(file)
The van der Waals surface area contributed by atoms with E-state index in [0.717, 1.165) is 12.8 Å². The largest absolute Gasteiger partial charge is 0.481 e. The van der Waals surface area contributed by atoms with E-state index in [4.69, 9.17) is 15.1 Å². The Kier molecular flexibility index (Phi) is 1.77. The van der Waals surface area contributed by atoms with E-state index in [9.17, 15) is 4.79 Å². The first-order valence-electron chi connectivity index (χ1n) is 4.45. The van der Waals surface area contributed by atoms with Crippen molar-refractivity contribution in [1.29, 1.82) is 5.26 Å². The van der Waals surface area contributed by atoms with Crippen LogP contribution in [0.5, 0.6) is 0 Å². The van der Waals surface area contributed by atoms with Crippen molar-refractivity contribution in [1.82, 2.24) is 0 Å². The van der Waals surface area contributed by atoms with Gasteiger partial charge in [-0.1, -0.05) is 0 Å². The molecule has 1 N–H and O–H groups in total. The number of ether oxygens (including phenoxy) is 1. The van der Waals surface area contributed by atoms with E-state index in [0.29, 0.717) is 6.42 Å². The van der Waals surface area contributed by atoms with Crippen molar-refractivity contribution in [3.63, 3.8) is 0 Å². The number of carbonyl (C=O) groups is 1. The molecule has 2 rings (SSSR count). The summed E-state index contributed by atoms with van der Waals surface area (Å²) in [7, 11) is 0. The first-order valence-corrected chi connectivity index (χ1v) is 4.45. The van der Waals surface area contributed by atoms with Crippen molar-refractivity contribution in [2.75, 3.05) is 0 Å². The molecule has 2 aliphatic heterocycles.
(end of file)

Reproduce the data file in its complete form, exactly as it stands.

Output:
The van der Waals surface area contributed by atoms with E-state index in [0.717, 1.165) is 12.8 Å². The largest absolute Gasteiger partial charge is 0.481 e. The van der Waals surface area contributed by atoms with E-state index in [4.69, 9.17) is 15.1 Å². The Kier molecular flexibility index (Phi) is 1.77. The van der Waals surface area contributed by atoms with E-state index in [9.17, 15) is 4.79 Å². The first-order valence-electron chi connectivity index (χ1n) is 4.45. The van der Waals surface area contributed by atoms with Crippen molar-refractivity contribution in [1.29, 1.82) is 5.26 Å². The van der Waals surface area contributed by atoms with Crippen LogP contribution in [0.5, 0.6) is 0 Å². The van der Waals surface area contributed by atoms with Crippen molar-refractivity contribution in [1.82, 2.24) is 0 Å². The van der Waals surface area contributed by atoms with Gasteiger partial charge in [-0.1, -0.05) is 0 Å². The molecule has 1 N–H and O–H groups in total. The number of ether oxygens (including phenoxy) is 1. The van der Waals surface area contributed by atoms with E-state index in [0.29, 0.717) is 6.42 Å². The van der Waals surface area contributed by atoms with Crippen molar-refractivity contribution in [3.63, 3.8) is 0 Å². The number of carbonyl (C=O) groups is 1. The molecule has 2 rings (SSSR count). The summed E-state index contributed by atoms with van der Waals surface area (Å²) in [7, 11) is 0. The first-order valence-corrected chi connectivity index (χ1v) is 4.45. The van der Waals surface area contributed by atoms with Crippen molar-refractivity contribution in [2.75, 3.05) is 0 Å². The molecule has 2 aliphatic heterocycles.